Hastee Pay review July 2019
The wage version of your Oyster card, to get paid as you earn.
Payday is still a far away dream, but your dog has decided to eat all the chocolate of your Easter egg and now needs a vet check. Or you’d forgotten you were supposed to save for a great gift for your mum’s sixtieth birthday. Or your fridge suddenly breaks after 10 years of faithful service. Wouldn’t it be great if you could access some of your salary – which, after all, you’ve already earned – with a bit of advance?
It’s what is generally referred to as a “salary advance”, and with Hastee Pay, you can actually do that. If your employer has signed up to the service, you can see on a dedicated app how much you’ve earned at any point in the month and withdraw part of it early, in exchange for a fee that’s cheaper than many other forms of borrowing (such as overdrafts or payday loans).
Since it’s money you’ve already earned, you aren’t borrowing it. This means your credit score isn’t checked, there’s no interest rate and you won’t be asked to pay it back. You’ll simply get a bit less in your final pay.
Hastee Pay is one of the few startups offering salary advances. Compared to its competitors, it’s more expensive for employees but is completely free for employers. Since you can’t use it unless your company offers it as a perk, this could make it easier to build a case for it (there’s actually a pretty handy form on Hastee Pay’s website that lets you refer your employer).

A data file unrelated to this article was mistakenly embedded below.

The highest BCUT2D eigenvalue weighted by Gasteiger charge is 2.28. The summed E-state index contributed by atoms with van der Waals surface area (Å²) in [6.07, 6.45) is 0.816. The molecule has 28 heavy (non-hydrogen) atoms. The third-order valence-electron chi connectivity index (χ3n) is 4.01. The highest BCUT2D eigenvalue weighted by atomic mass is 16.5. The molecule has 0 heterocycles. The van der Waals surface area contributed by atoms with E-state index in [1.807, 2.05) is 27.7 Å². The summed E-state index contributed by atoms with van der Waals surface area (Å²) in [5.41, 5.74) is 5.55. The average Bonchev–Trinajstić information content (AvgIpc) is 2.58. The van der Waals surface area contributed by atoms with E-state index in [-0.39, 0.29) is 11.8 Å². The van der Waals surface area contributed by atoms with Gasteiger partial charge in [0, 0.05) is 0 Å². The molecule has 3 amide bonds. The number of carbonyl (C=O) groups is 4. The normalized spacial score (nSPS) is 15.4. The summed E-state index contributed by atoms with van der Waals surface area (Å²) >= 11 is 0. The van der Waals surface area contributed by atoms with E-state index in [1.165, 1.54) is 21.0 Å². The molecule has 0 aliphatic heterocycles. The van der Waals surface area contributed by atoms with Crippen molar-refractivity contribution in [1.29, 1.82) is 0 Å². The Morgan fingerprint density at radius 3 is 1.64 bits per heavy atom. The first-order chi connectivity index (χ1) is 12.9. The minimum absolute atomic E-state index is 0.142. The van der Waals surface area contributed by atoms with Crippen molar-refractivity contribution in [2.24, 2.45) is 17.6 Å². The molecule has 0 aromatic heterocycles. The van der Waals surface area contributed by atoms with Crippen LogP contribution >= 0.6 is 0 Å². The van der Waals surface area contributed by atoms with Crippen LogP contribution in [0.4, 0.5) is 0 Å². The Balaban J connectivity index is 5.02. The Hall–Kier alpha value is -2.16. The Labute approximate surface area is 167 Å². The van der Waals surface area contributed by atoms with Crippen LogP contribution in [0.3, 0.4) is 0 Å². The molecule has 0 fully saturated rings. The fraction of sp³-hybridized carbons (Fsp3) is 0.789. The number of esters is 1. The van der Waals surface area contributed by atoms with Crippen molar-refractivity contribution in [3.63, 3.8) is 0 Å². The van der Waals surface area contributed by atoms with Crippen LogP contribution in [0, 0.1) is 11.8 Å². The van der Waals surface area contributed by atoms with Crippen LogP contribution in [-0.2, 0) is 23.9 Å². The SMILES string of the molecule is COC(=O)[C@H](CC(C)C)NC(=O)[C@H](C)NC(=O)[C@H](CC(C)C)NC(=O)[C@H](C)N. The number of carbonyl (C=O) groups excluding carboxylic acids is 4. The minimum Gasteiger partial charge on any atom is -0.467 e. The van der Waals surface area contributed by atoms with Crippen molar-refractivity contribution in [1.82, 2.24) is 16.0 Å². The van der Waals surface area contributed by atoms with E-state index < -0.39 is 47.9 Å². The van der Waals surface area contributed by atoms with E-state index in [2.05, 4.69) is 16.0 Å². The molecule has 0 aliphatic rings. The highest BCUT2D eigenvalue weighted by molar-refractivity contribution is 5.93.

Unlike some competitors, Hastee Pay only does salary advances. It doesn’t do employee loans (money borrowed at a more competitive rate because the repayments are taken directly from your wage) or savings options (where part of your salary is automatically put into a savings account to help you save money without being tempted to spend it).
How does it work?
Hastee Pay’s salary advances are a pretty straightforward product, easy to understand and use. Here’s what you need to know:
- For employees. You can withdraw up to 50% of what you’ve earned, anytime during the month. For example, say it’s a week after payday and you’ve made £400 after tax, you can withdraw up to £200). There’s a 4.5% fee to pay on each withdrawal (withdrawing £200 would cost you £9), that also constitutes the main drawback of Hastee Pay. Most competitors charge a (more competitive) flat fee instead of a percentage, whereas using Hastee Pay becomes more expensive the more you withdraw. On the other hand, you can make as many withdrawals as you like and the price won’t change.
- For employers. Unlike many of its competitors, Hastee Pay is totally free for employers. There’s no impact on the company’s cashflow because the salary advances are directly funded by Hastee Pay. Hastee Pay is also fully insured so that, even if a company doesn’t pay the advances back, there will be no interruptions to the service.
Pros and cons
- An affordable alternative to payday loans.
- Not a loan – no credit checks are carried out and you don’t need to pay the money back.
- It doesn’t matter if you have bad credit.
- No impact on the company’s cash flow.
- Free for employers.
- It becomes more expensive the more you borrow.
- It doesn’t offer employee loans or an automated savings option.
- If you spend too much throughout the month, you may have trouble meeting your regular expenses.